5 fünf (fuenf) 22 zweiundzwanzig (tsvay-oont
6 sechs (zêks) 30 dreißig (dray-siH)
7 sieben (zee-ben) 40 vierzig (feer-tsiH)
8 acht (âHt) 50 fünfzig (fuenf-tsiH)
9 neun (noyn) 60 sechzig (zêH-tsiH)
10 zehn (tseyn) 70 siebzig (zeep-tsiH)
11 elf (êlf) 80 achtzig (âHt-tsiH)
12 zwölf (tsverlf) 90 neunzig (noyn-tsiH)
13 dreizehn (dray-tseyn) 100 hundert (hoon-dert)
14 vierzehn (feer-tseyn) 200 zweihundert (tsvay-hoon-dert)
15 fünfzehn (fuenf-tseyn) 1000 tausend (tou-zent)
16 sechzehn (zêH-tseyn)

Understanding the basics of German cases

In grammar, cases indicate the role that nouns and pronouns play in a sentence. Case is important in German because four types of words — nouns, pronouns, articles, and adjectives — go through spelling changes according to the case they represent in a sentence.

German has four cases: nominative, accusative, dative, and genitive. The following table breaks them down based on function.

Case Case Function
Nominative Used for the subject of a sentence

Used for predicate nouns

Accusative Used for the direct object of a sentence
Dative Used for the indirect object of a sentence
Genitive Used to show possession, ownership, or a close relationship

German personal pronouns and their cases

The biggest difference between German personal pronouns and English personal pronouns is that you have to distinguish among three ways to say you: du, ihr, and Sie. Other personal pronouns, like ich and mich (I and me) or wir and uns (we and us), bear a closer resemblance to English.

The genitive case isn’t represented among the personal pronouns because it indicates possession; the personal pronouns represent only people, not something those people possess.

Check out the following table for a list of the personal pronouns. Notice that you and it don’t change in English and the accusative (for direct objects) and dative (for indirect objects) pronouns are identical.

The table lists the distinguishing factors for the three forms of you — du, ihr, and Sie — in abbreviated form. Here’s what the abbreviations mean: s. = singular, pl. = plural, inf. = informal, form. = formal.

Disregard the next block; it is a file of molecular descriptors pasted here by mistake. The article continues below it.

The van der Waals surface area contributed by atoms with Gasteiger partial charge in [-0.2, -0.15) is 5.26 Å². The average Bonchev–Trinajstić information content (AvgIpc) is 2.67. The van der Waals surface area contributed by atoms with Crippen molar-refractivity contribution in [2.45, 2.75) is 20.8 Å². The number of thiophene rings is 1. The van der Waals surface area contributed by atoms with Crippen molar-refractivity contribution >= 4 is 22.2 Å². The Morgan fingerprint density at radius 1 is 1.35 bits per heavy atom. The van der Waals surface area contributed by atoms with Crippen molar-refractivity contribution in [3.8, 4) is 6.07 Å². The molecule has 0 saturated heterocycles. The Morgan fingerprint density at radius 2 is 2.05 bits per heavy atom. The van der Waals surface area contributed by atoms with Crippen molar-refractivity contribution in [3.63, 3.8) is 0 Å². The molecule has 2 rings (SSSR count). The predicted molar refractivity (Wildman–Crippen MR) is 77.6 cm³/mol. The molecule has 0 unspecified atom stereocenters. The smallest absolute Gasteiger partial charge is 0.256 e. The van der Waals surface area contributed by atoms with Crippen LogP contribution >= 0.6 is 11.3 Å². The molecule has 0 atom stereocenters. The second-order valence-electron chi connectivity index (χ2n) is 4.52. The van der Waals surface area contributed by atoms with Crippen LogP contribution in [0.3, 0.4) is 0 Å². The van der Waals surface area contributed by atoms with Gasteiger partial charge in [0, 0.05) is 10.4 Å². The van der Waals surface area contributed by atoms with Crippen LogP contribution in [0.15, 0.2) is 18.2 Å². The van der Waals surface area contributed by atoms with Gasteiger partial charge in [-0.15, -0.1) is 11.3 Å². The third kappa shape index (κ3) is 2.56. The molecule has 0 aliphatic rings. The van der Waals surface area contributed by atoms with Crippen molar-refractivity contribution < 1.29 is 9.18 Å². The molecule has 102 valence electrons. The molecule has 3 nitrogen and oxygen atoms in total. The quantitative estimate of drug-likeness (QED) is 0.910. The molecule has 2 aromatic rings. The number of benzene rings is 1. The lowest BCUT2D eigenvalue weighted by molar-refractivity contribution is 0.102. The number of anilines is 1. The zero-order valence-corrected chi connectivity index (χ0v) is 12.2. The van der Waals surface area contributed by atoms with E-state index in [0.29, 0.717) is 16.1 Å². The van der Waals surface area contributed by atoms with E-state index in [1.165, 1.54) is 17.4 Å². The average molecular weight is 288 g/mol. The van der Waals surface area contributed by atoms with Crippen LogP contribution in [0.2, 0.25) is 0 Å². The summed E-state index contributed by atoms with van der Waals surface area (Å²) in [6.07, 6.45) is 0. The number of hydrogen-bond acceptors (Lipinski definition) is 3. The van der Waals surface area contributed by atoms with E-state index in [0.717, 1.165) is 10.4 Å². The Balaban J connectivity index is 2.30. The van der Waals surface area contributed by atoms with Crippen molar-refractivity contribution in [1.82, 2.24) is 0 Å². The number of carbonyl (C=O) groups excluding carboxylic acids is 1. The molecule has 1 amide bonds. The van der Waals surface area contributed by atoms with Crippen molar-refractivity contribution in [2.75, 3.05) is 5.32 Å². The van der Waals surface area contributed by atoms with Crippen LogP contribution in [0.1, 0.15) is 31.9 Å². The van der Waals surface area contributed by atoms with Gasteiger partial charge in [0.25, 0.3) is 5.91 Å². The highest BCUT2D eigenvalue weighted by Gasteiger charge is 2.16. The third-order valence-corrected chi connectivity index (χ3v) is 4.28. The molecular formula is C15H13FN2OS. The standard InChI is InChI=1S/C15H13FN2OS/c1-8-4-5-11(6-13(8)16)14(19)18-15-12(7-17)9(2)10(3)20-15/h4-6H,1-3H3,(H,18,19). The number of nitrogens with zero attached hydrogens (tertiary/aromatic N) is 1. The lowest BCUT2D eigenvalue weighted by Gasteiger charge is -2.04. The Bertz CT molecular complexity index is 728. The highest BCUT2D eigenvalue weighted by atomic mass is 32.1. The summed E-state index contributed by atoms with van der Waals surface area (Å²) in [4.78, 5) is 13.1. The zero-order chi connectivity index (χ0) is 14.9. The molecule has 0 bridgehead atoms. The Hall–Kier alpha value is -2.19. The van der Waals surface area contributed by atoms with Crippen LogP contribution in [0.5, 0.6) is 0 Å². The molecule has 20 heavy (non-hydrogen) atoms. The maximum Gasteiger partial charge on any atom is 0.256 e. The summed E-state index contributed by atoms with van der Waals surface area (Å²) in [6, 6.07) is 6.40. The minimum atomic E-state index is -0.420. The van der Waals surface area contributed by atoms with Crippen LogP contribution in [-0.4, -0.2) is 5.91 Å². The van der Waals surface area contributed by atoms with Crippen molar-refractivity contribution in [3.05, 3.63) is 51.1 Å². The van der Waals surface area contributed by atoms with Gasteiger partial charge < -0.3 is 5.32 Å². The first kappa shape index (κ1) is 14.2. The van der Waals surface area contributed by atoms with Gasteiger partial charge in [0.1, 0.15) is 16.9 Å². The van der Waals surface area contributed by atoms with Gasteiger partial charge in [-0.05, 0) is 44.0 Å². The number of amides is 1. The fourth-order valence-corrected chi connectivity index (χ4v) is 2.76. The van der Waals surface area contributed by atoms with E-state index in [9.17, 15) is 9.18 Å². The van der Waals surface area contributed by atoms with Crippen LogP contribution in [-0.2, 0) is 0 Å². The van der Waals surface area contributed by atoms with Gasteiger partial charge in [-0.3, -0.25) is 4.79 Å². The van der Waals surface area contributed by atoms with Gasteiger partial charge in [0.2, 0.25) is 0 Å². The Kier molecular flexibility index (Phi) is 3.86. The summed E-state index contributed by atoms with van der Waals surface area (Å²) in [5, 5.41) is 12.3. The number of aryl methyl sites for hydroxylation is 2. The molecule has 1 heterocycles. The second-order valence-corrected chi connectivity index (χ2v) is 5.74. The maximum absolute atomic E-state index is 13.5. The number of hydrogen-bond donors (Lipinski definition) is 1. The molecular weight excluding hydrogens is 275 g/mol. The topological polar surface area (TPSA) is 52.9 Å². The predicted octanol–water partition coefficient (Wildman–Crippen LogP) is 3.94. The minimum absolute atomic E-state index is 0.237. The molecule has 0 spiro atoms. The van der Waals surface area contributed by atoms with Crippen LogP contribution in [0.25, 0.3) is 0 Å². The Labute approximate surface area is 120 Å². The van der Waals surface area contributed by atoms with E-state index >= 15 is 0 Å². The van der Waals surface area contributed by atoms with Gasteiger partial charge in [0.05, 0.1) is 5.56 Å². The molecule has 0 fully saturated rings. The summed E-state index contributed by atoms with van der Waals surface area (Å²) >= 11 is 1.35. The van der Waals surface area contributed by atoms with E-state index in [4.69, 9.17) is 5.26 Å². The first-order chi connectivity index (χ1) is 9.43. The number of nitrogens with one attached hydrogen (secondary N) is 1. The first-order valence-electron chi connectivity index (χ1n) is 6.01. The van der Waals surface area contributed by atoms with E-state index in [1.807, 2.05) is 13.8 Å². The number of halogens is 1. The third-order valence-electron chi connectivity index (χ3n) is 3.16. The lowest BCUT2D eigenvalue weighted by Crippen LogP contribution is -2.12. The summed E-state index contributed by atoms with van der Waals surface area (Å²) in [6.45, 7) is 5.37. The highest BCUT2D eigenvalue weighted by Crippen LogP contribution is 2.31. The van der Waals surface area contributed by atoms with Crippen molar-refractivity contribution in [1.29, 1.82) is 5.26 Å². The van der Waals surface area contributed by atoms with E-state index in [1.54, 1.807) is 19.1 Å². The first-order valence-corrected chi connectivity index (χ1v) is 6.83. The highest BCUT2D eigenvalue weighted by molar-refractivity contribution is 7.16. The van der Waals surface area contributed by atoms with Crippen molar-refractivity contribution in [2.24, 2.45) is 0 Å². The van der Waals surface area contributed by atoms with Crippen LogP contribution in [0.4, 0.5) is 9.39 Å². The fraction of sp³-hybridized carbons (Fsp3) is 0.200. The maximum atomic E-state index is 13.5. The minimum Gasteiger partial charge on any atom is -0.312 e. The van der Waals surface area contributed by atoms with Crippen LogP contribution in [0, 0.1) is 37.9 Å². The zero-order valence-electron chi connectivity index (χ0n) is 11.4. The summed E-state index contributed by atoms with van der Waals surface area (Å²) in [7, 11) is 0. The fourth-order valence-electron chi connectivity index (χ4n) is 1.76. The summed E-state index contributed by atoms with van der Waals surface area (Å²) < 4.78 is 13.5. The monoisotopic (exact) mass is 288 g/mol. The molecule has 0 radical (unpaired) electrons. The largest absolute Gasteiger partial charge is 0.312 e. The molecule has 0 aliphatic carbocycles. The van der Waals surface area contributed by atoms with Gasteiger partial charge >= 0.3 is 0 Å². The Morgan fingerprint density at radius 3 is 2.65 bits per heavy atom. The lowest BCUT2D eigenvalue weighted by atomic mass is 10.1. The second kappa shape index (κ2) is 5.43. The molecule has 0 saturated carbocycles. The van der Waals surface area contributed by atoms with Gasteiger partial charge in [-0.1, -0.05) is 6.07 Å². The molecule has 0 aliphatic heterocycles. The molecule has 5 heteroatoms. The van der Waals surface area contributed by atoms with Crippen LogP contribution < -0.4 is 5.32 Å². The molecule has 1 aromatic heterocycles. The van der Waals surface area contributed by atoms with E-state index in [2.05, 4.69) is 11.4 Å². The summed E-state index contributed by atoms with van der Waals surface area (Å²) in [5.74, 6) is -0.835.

Subject Pronoun


Direct Object Pronoun


Indirect Object Pronoun  (Dative)
ich (I) mich (me) mir (me)
du (you) (s., inf.) dich (you) (s., inf.) dir (you) (s., inf.)
er (he) ihn (him) ihm (him)
sie (she) sie (her) ihr (her)
es (it) es (it) ihm (it)
wir (we) uns (us) uns (us)
ihr (you) (pl., inf.) euch (you) (pl., inf.) euch (you) (pl., inf.)
sie (they) sie (them) ihnen (them)
Sie (you) (s. or pl., form.) Sie (you) (s. or pl., form.) Ihnen (you) (s. or pl., form.)

Reflexive pronouns

The reflexive pronouns include myself, yourself, himself, herself, itself, ourselves, yourselves, and themselves. The table below also includes personal pronouns (nominative case) for reference.

Nominative of Personal Pronouns Accusative (Reflexive) Dative (Reflexive)
ich (I) mich (myself) mir (myself)
du (you) (s., inf.) dich (yourself) dir (yourself)
er (he) sich (himself) sich (himself)
sie (she) sich (herself) sich (herself)
es (it) sich (itself) sich (itself)
wir (we) uns (ourselves) uns (ourselves)
ihr (you) (pl., inf.) euch (yourselves) euch (yourselves)
sie (they) sich (themselves) sich (themselves)
Sie (you) (s. or pl., form.) sich (yourself/yourselves) sich (yourself/ yourselves)

Interrogative pronoun who

The table below shows the interrogative (question) pronoun who.

Case Pronoun English Equivalent
Nominative wer who
Accusative wen whom
Dative wem (to) whom
Genitive wessen whose

Definite and indefinite German articles and their cases

German has three words — der, die and das — for the definite article the. To make matters more confusing for someone learning German, these three definite articles change spelling according to the case of the noun that they appear with in a sentence.

The same is true for the indefinite articles. Just as English has two indefinite articles — a and an — that you use with singular nouns, German also has two indefinite articles (in the nominative case): ein for masculine- and neuter-gender words and eine for feminine-gender words.

Another similarity with English is that the German indefinite article ein/eine doesn’t have a plural form. Depending on how you’re describing something plural, you may or may not need to use the plural definite article. Consider the following generalized statement, which requires no article: In Zermatt sind Autos verboten. (Cars are forbidden in Zermatt [Switzerland].)

The following table shows you the definite articles and the corresponding indefinite articles (nominative case):

Gender/Number Definite (the) Indefinite (a/an)
Masculine der ein
Feminine die eine
Neuter das ein
Plural die (no plural form)

About This Article

This article is from the book:

About the book authors:

This article can be found in the category: